This promise, I believe, is the characteristical one of those Paschal conversations; it is that which distinguishes them from our Lord's discourses to the multitude. It is most important, therefore, to observe how the subject is introduced, and how it is connected with the passages we have just been considering. The new commandment, which we find in the previous chapter, had been, 'Love one another, as I have loved you;' which was further expounded by the words, 'As I have washed your feet, you ought to wash one another's feet.' It had been a social commandment. Each obeyed it in so far as he regarded himself as one of a family, under a Master who was his Elder Brother. The loss of fellowship was the loss of allegiance; the loss of allegiance was the loss of fellowship. Since He had given them this commandment, He had been speaking to them of His own union with the Father, of His own obedience to the Father. One truth lay beneath the other; they must be learnt together. Their union would be the way to the apprehension of this union. Their obedience would enable them to enter into this obedience. But, on the other hand, they would find union among themselves impossible till they had a glimpse of the fundamental unity; they would find human obedience impossible till they believed that there was a divine obedience.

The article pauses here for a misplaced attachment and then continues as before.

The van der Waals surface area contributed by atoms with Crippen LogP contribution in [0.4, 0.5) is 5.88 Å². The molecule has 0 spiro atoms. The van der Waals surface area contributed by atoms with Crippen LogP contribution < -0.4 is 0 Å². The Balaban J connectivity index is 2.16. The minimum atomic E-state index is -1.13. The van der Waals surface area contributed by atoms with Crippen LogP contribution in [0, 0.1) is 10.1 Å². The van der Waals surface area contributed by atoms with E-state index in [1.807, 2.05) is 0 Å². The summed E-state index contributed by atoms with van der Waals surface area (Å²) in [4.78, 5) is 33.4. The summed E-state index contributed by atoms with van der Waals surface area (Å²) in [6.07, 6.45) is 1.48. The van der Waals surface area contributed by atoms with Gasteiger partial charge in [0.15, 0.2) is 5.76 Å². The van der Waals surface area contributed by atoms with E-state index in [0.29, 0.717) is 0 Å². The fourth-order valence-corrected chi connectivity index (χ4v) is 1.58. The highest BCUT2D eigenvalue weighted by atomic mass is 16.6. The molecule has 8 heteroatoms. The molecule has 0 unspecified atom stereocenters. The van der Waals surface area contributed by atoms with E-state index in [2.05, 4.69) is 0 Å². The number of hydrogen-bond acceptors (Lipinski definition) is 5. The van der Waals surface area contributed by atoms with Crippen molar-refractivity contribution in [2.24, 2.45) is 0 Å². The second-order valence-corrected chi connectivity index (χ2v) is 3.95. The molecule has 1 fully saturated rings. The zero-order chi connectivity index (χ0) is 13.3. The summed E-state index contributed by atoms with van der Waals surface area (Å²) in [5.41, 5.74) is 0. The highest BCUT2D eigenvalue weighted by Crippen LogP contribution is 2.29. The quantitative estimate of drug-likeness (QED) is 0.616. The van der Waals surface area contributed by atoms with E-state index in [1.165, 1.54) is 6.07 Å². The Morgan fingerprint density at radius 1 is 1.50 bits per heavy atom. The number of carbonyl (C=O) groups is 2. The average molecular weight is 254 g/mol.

But how should they bind these two truths together in their hearts? What would save them from revolving in a hopeless circle, never knowing whether the divine lesson or the human practice must come first?
Before they well knew what they wanted, what deliverer they could have in their infinite perplexity, He, their Head, would pray the Father, and He would give them a Paraclete, one who would be always ready to help when they called for Him, one who should not be with them to-day and gone to-following day, but with them for ever; not an external Teacher, but a Guide of their spirits; not a Spirit who would obey their fancies or notions, but a Spirit of truth, to whom they must yield, that they might be freed from their confusions and falsehoods. This Spirit, it is added, 'the world could not receive.' That world or order which does not own a Head, which is made up of sections and parties, to which the Word of God comes, and which rejects Him, — such a world is not capable of a uniting, fusing Spirit, not capable even of conceiving how there can be such a Spirit, how He can enter into human beings with all their different tastes and propensities, all their contradictions, to mould them into one, how He can give them one heart and one soul. But the Apostles did know it. They had the germs of unity within them; amidst all their rivalries and discords, they aspired to be one. The Spirit was dwelling with them even then; He should be in them.